Hadi, Mohammed; Md Shahadat Iqbal; Tao Wang; Yan Xiao; Mahmoud Arafat; Sohana Afreen
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This study was primarily conducted to inform the Florida Department of Transportation’s (FDOT) decision to implement Vehicle-to-Infrastructure (V2I)-based Active Traffic Management (ATM) strategies. Researchers identified connected vehicle (CV) applications that improve transportation mobility and driver safety on urban arterials. A methodology was developed for selecting between CV-based applications and other applications, based on stochastic return on investment (ROI) analysis and multi-criteria decision analysis (MCDA). To estimate benefits and costs of CV-based and non-CV-based applications, a case study was conducted using a road segment along Florida State Road 924 (SR-924) in Miami-Dade County; the 2.79-mi-long segment has six lanes, a speed limit of 40 mph, and a total of 12 signalized and nine unsignalized intersections. The project demonstrates the use of micro-simulation modeling to assess the safety and mobility of one CV-application, Signalized Left Turn Assist (SLTA). The mobility performance of base conditions was estimated using Highway Capacity Software (HCS) and the safety performance of base conditions was estimated using a statewide crash database with collected data from January 2015 to December 2017.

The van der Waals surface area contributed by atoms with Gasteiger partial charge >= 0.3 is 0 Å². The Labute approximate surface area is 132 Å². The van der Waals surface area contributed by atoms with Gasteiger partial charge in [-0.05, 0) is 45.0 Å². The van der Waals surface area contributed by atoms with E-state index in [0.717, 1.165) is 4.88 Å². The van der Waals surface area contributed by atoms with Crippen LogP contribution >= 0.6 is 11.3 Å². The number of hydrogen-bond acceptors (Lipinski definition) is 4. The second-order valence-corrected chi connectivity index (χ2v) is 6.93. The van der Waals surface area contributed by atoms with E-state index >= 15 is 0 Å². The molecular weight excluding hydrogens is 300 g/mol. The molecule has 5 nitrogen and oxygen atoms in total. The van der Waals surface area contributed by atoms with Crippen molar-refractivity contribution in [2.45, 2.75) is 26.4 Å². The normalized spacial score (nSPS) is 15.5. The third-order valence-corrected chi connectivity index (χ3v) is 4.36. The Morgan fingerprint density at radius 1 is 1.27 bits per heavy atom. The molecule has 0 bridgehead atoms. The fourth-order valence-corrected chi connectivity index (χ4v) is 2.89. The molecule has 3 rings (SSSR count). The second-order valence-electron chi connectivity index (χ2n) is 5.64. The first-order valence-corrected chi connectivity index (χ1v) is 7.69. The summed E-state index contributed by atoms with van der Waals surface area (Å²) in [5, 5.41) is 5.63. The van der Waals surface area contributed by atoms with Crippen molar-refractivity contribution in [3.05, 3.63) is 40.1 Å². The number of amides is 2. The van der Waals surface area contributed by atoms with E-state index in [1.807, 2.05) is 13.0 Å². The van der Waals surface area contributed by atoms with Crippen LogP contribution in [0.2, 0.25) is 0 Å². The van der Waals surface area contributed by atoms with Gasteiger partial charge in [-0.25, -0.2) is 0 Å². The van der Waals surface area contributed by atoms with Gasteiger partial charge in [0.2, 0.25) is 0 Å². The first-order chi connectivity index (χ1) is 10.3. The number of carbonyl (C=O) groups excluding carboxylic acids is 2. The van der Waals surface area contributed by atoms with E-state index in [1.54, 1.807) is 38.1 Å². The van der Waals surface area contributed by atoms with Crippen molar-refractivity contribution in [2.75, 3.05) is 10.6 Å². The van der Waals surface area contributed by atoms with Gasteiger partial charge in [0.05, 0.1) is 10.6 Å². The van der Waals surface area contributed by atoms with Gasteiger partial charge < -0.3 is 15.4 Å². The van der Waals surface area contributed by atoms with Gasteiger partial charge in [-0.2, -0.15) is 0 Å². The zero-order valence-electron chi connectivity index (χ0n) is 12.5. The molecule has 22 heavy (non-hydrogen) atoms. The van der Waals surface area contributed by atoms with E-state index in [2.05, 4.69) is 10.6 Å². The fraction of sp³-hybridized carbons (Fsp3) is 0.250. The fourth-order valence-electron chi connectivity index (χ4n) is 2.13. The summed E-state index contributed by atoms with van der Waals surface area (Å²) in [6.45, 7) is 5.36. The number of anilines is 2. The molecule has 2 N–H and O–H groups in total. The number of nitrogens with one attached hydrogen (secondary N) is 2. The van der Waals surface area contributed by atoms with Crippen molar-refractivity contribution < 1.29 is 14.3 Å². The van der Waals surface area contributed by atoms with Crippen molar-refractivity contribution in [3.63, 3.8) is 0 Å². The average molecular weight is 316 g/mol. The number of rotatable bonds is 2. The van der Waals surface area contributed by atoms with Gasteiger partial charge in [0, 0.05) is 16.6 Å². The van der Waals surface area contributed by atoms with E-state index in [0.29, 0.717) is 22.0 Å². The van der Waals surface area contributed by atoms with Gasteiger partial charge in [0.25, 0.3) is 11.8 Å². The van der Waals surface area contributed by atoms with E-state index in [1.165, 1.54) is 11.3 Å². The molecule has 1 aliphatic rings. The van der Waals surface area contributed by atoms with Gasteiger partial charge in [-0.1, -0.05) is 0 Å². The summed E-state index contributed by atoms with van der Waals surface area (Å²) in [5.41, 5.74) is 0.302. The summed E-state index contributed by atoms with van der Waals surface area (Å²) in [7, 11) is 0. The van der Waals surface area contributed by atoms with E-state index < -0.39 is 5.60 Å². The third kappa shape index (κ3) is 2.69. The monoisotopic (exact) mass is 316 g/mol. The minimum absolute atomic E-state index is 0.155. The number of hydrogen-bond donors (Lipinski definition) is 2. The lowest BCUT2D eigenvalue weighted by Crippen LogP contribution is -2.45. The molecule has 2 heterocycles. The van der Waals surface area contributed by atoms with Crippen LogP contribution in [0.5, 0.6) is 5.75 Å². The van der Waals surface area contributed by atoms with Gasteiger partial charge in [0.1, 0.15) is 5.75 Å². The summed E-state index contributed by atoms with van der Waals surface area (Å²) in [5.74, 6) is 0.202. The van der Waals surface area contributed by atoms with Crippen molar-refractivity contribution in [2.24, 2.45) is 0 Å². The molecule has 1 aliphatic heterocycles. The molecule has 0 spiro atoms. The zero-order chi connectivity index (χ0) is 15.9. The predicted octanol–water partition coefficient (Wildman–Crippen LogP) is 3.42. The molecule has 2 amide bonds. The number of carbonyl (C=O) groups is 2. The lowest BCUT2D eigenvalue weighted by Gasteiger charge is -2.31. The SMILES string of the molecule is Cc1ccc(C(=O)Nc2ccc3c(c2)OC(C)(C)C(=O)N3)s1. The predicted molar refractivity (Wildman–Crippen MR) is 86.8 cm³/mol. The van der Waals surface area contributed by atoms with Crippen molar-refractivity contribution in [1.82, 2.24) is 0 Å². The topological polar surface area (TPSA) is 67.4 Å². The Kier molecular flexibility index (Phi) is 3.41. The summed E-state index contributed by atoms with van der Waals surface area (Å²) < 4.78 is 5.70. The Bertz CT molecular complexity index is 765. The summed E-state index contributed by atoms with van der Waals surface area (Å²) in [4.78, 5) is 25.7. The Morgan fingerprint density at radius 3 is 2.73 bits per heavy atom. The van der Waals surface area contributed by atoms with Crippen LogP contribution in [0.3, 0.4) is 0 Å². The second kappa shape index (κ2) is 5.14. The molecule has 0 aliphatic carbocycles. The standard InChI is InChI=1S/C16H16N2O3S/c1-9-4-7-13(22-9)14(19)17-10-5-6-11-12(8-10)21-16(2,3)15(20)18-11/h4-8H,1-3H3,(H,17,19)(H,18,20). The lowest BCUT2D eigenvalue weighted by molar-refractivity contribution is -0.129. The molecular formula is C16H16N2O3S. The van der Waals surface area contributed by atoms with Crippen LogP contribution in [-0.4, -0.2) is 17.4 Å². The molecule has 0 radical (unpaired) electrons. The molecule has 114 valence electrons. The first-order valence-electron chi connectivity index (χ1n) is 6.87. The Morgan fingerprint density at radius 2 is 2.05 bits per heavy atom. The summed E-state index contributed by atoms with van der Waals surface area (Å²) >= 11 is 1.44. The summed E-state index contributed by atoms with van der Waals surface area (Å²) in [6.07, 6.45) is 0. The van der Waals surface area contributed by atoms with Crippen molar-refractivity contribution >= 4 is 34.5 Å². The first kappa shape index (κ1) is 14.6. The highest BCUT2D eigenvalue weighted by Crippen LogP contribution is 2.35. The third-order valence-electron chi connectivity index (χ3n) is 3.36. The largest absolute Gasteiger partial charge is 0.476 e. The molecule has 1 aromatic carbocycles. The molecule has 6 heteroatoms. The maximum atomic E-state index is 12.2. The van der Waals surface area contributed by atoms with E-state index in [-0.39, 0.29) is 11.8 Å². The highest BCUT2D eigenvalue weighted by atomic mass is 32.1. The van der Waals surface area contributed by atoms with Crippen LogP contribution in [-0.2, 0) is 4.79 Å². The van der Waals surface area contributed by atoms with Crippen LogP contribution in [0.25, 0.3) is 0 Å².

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Prepared by Florida International University for Florida Department of Transportation
Result Type
Connected Vehicle Vehicle-to-Infrastructure Support of Active Traffic Management
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